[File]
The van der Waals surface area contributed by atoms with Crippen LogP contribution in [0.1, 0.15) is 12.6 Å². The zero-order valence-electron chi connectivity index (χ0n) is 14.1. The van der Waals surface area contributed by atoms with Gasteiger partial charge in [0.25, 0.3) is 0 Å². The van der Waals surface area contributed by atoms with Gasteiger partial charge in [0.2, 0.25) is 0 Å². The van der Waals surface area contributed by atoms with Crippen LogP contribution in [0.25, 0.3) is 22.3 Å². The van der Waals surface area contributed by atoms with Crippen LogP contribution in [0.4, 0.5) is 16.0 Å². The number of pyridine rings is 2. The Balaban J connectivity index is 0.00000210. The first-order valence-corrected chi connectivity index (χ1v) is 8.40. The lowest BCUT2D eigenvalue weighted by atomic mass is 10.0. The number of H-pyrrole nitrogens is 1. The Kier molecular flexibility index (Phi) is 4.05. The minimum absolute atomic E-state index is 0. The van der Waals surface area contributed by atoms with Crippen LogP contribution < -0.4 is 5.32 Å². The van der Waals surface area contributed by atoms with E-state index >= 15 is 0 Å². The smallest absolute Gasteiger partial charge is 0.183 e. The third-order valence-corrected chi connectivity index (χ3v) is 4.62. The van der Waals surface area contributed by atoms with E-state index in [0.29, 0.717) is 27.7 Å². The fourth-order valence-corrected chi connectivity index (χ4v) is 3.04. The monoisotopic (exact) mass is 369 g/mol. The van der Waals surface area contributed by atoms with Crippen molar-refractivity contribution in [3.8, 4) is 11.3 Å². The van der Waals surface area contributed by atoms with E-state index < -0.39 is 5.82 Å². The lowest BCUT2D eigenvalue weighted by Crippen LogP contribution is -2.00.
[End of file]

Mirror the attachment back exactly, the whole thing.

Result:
The van der Waals surface area contributed by atoms with Crippen LogP contribution in [0.1, 0.15) is 12.6 Å². The zero-order valence-electron chi connectivity index (χ0n) is 14.1. The van der Waals surface area contributed by atoms with Gasteiger partial charge in [0.25, 0.3) is 0 Å². The van der Waals surface area contributed by atoms with Gasteiger partial charge in [0.2, 0.25) is 0 Å². The van der Waals surface area contributed by atoms with Crippen LogP contribution in [0.25, 0.3) is 22.3 Å². The van der Waals surface area contributed by atoms with Crippen LogP contribution in [0.4, 0.5) is 16.0 Å². The number of pyridine rings is 2. The Balaban J connectivity index is 0.00000210. The first-order valence-corrected chi connectivity index (χ1v) is 8.40. The lowest BCUT2D eigenvalue weighted by atomic mass is 10.0. The number of H-pyrrole nitrogens is 1. The Kier molecular flexibility index (Phi) is 4.05. The minimum absolute atomic E-state index is 0. The van der Waals surface area contributed by atoms with Crippen LogP contribution < -0.4 is 5.32 Å². The van der Waals surface area contributed by atoms with E-state index >= 15 is 0 Å². The smallest absolute Gasteiger partial charge is 0.183 e. The third-order valence-corrected chi connectivity index (χ3v) is 4.62. The van der Waals surface area contributed by atoms with E-state index in [0.29, 0.717) is 27.7 Å². The fourth-order valence-corrected chi connectivity index (χ4v) is 3.04. The monoisotopic (exact) mass is 369 g/mol. The van der Waals surface area contributed by atoms with Crippen molar-refractivity contribution in [3.8, 4) is 11.3 Å². The van der Waals surface area contributed by atoms with E-state index < -0.39 is 5.82 Å². The lowest BCUT2D eigenvalue weighted by Crippen LogP contribution is -2.00.